How precision farming tools can help farmers become resilient
Food security is essential to achieving the United Nation's second Sustainable Development Goal of 'zero hunger'. A Nature Food article reviewed 57 global food security predictions to conclude that global food demand is set to increase by 35% to 56% by 2050. However, there is an enormous strain on global food production due to climate change, limited availability of arable land, and population growth.
Rapid climate and environmental change have increased natural disasters, pests, and diseases. Crops and arable land have been destroyed by floods, forest fires, droughts, and salinization. The area under cultivatable land is also shrinking alarmingly due to increasing urbanization. Digitalization in agriculture and the development of climate-resilient, smart agricultural models with precision farming will herald responsiveness – the foundation of resilience and this is the way to overcome food shortages in the future.
Why farmers should take up precision farming
Throughout much of agricultural history, farmers made decisions based on knowledge handed down orally through generations, and recollection and observation of the seasons and local and regional weather. However, this method has multiple disadvantages.
- Recollection and observation are not based on recorded information or data and hence are not always accurate
- Seasons, rainfall, temperature, etc. have become unpredictable and undependable because of climate change
- Most often soil fertility is not identical within and between fields; however, farmers apply agri-inputs uniformly based on experience
- Uniform application results in under- and over-application of agri-input resources
- Over-application of inputs pollutes the environment, impacting the surface, drain-off and groundwater, and the soil
Smart farming enhances responsiveness through timely access to information and actionable insight
Fortunately, farmers now have site- and crop-specific management technologies that give them timely access to real-time information for data-driven decision-making. Global positioning and geographic information systems, variable rate technology, grid sampling, yield maps, remote and proximate sensors, unmanned aerial vehicles, automation and robotics, micro-irrigation systems, and data analytics software are some of the farming digitization technologies leveraged to generate knowledge inputs needed by farmers. A big plus is the availability of these inputs when needed, anytime, anywhere.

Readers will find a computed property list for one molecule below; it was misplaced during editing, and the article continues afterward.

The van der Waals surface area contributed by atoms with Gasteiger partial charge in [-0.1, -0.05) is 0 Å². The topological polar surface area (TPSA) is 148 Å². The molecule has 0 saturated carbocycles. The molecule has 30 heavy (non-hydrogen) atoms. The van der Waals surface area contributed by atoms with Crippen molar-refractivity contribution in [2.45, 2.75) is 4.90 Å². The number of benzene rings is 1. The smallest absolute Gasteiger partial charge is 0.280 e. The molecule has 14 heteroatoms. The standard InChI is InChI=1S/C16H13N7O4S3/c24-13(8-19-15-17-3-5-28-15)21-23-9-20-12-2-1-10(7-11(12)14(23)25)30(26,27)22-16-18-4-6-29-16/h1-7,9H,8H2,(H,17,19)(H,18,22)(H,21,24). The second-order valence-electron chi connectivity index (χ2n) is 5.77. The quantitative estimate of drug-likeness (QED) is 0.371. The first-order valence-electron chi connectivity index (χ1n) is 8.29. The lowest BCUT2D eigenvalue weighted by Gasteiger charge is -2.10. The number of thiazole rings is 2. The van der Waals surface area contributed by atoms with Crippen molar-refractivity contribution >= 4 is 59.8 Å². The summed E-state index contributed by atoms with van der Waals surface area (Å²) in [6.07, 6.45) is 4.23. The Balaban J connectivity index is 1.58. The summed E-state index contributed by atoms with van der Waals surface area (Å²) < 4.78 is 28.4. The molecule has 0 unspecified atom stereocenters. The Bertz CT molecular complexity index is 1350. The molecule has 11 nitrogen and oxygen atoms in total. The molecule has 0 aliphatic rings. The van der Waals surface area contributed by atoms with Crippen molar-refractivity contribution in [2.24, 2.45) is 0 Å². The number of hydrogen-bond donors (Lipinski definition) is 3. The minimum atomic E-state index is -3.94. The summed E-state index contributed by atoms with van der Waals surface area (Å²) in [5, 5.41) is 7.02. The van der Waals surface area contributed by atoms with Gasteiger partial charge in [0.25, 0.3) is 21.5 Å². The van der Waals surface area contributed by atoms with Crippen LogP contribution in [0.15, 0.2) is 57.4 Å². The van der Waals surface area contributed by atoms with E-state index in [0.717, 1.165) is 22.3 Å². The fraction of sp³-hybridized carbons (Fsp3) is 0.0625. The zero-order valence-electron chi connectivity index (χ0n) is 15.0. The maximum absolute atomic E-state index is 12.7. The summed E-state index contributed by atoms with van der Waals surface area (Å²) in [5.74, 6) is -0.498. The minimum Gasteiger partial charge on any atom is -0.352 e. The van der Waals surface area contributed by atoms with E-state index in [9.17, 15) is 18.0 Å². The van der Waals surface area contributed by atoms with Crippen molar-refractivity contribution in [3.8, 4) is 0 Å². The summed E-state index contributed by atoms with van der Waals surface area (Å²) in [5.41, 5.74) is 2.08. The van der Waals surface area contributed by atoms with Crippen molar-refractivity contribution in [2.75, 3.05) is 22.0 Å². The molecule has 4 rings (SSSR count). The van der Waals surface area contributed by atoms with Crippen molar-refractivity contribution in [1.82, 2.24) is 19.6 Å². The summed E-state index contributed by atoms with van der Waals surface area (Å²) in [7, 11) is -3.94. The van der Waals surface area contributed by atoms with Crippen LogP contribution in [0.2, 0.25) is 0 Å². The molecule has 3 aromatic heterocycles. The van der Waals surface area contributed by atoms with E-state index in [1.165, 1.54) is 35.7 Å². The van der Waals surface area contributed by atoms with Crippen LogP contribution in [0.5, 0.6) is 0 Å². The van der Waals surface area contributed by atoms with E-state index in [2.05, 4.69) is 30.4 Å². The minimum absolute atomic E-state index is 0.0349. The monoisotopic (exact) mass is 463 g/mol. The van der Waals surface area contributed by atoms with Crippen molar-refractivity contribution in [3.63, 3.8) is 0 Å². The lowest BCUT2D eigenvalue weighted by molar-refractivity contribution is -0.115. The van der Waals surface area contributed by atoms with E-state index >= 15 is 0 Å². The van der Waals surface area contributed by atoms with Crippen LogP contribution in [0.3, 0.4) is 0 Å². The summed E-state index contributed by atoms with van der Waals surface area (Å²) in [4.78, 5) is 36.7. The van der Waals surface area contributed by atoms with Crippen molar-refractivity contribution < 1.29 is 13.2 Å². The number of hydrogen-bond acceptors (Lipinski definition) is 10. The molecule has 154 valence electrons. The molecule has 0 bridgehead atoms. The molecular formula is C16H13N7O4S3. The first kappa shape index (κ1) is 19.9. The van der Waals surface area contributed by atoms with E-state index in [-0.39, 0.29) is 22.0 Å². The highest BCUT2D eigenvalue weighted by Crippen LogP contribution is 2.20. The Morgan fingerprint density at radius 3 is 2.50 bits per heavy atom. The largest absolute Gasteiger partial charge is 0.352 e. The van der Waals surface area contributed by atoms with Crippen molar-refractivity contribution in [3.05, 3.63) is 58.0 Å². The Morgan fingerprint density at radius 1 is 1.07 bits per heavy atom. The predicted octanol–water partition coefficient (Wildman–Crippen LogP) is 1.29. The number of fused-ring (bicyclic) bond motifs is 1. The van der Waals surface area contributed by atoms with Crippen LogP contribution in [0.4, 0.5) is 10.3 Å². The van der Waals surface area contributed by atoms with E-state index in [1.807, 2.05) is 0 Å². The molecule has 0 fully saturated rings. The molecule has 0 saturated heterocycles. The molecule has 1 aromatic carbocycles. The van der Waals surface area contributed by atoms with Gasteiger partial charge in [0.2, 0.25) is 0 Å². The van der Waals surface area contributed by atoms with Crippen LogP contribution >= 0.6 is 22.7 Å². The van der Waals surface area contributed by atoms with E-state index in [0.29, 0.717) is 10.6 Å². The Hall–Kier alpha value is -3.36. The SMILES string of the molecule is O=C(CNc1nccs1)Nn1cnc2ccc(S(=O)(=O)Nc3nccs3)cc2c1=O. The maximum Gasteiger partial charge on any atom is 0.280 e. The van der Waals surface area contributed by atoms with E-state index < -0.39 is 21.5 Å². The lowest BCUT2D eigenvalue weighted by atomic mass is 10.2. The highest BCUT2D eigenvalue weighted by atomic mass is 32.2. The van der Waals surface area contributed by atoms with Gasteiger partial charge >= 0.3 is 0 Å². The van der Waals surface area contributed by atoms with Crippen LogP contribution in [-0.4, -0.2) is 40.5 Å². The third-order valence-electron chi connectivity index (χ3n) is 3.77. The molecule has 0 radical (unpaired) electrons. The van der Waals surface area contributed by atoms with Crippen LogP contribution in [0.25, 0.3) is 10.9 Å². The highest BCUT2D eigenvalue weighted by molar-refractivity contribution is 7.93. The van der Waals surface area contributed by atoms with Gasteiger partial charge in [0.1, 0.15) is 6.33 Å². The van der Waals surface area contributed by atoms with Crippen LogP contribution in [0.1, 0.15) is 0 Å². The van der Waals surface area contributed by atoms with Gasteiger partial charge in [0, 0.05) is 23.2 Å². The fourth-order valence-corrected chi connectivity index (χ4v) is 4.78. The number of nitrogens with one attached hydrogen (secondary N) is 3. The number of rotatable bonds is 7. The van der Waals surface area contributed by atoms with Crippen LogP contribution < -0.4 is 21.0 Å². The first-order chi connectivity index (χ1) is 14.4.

Precision farming uses Artificial Intelligence (AI), Machine Learning (ML), and big data to help farmers control processes. It uses accurate data collected by remote sensors, satellite imagery, and historical data to provide inputs. Together, these contribute immensely to improving the long-term planning of agricultural operations and adjusting real-time strategy to meet unforeseen events.
Some benefits of Agtech are:
How Cropin provides predictive intelligence that smallholder farmers can use
Precision agriculture is loaded with benefits. However, it also has challenges. The adoption of precision farming is yet to take off in a big way among smallholder farmers because of its high initial costs and poor infrastructure and policy support. Precision agriculture techniques are still nascent and require expert advice and training before implementation. The small size of landholdings can also prove to be a challenge in implementing smart agricultural techniques.
Cropin is trying to ensure that actionable insight is accessible to every stakeholder in the agricultural ecosystem, especially smallholder farmers, through its innovative products. It has enabled this by using a universally popular technology – the mobile phone. The company’s mobile apps built on SaaS and AI data platforms have made smart farming accessible for the marginal farmer, enabling more productive and profitable cultivation.
Learn more about Cropin Apps.